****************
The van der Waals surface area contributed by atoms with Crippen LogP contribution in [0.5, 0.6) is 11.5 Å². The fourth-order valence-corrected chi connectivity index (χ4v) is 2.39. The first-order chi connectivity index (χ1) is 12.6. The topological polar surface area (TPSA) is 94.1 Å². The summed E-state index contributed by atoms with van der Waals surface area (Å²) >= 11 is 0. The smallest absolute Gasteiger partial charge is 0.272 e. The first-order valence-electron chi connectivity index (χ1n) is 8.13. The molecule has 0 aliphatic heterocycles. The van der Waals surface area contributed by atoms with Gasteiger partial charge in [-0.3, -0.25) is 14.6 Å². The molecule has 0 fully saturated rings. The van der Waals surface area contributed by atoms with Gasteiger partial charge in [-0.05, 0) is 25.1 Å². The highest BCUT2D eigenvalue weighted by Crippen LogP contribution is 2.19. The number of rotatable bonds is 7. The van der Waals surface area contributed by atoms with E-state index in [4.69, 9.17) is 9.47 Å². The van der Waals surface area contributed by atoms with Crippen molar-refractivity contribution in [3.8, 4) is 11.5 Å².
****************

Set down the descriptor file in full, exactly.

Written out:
The van der Waals surface area contributed by atoms with Crippen LogP contribution in [0.5, 0.6) is 11.5 Å². The fourth-order valence-corrected chi connectivity index (χ4v) is 2.39. The first-order chi connectivity index (χ1) is 12.6. The topological polar surface area (TPSA) is 94.1 Å². The summed E-state index contributed by atoms with van der Waals surface area (Å²) >= 11 is 0. The smallest absolute Gasteiger partial charge is 0.272 e. The first-order valence-electron chi connectivity index (χ1n) is 8.13. The molecule has 0 aliphatic heterocycles. The van der Waals surface area contributed by atoms with Gasteiger partial charge in [-0.3, -0.25) is 14.6 Å². The molecule has 0 fully saturated rings. The van der Waals surface area contributed by atoms with Gasteiger partial charge in [-0.05, 0) is 25.1 Å². The highest BCUT2D eigenvalue weighted by Crippen LogP contribution is 2.19. The number of rotatable bonds is 7. The van der Waals surface area contributed by atoms with E-state index in [4.69, 9.17) is 9.47 Å². The van der Waals surface area contributed by atoms with Crippen molar-refractivity contribution in [3.8, 4) is 11.5 Å².